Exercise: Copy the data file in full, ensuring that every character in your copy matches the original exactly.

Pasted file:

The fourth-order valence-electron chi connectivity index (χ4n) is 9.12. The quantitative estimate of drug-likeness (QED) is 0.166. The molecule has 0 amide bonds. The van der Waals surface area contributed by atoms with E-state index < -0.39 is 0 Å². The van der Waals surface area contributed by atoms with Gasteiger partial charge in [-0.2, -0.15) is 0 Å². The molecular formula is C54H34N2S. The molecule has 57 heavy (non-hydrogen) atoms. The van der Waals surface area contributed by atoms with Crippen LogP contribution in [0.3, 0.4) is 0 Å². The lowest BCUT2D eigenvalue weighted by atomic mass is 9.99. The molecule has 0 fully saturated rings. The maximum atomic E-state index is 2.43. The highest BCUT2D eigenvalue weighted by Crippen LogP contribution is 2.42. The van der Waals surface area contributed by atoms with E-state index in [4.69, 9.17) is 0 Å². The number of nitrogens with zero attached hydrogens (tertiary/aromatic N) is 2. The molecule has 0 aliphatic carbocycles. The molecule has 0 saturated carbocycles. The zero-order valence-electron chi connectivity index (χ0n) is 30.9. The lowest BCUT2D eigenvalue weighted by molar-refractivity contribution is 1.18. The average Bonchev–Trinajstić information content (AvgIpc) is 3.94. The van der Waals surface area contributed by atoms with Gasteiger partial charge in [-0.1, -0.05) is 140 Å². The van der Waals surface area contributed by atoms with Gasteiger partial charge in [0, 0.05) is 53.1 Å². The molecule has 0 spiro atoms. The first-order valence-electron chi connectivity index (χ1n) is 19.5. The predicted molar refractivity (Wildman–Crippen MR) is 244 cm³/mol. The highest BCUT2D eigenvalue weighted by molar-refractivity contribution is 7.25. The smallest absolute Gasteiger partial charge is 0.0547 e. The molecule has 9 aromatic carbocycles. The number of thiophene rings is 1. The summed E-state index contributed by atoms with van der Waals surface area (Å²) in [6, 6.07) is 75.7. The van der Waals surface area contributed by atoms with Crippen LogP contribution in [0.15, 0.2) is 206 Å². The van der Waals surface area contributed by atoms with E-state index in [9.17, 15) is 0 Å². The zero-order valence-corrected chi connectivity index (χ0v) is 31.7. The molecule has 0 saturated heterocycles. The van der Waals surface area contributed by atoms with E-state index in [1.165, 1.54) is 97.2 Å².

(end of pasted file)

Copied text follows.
The fourth-order valence-electron chi connectivity index (χ4n) is 9.12. The quantitative estimate of drug-likeness (QED) is 0.166. The molecule has 0 amide bonds. The van der Waals surface area contributed by atoms with E-state index < -0.39 is 0 Å². The van der Waals surface area contributed by atoms with Gasteiger partial charge in [-0.2, -0.15) is 0 Å². The molecular formula is C54H34N2S. The molecule has 57 heavy (non-hydrogen) atoms. The van der Waals surface area contributed by atoms with Crippen LogP contribution in [0.3, 0.4) is 0 Å². The lowest BCUT2D eigenvalue weighted by atomic mass is 9.99. The molecule has 0 fully saturated rings. The maximum atomic E-state index is 2.43. The highest BCUT2D eigenvalue weighted by Crippen LogP contribution is 2.42. The van der Waals surface area contributed by atoms with E-state index in [4.69, 9.17) is 0 Å². The number of nitrogens with zero attached hydrogens (tertiary/aromatic N) is 2. The molecule has 0 aliphatic carbocycles. The molecule has 0 saturated carbocycles. The zero-order valence-electron chi connectivity index (χ0n) is 30.9. The lowest BCUT2D eigenvalue weighted by molar-refractivity contribution is 1.18. The average Bonchev–Trinajstić information content (AvgIpc) is 3.94. The van der Waals surface area contributed by atoms with Gasteiger partial charge in [-0.1, -0.05) is 140 Å². The van der Waals surface area contributed by atoms with Gasteiger partial charge in [0, 0.05) is 53.1 Å². The molecule has 0 spiro atoms. The first-order valence-electron chi connectivity index (χ1n) is 19.5. The predicted molar refractivity (Wildman–Crippen MR) is 244 cm³/mol. The highest BCUT2D eigenvalue weighted by molar-refractivity contribution is 7.25. The smallest absolute Gasteiger partial charge is 0.0547 e. The molecule has 9 aromatic carbocycles. The number of thiophene rings is 1. The summed E-state index contributed by atoms with van der Waals surface area (Å²) in [6, 6.07) is 75.7. The van der Waals surface area contributed by atoms with Crippen LogP contribution in [0.15, 0.2) is 206 Å². The van der Waals surface area contributed by atoms with E-state index in [9.17, 15) is 0 Å². The zero-order valence-corrected chi connectivity index (χ0v) is 31.7. The molecule has 0 saturated heterocycles. The van der Waals surface area contributed by atoms with E-state index in [1.165, 1.54) is 97.2 Å².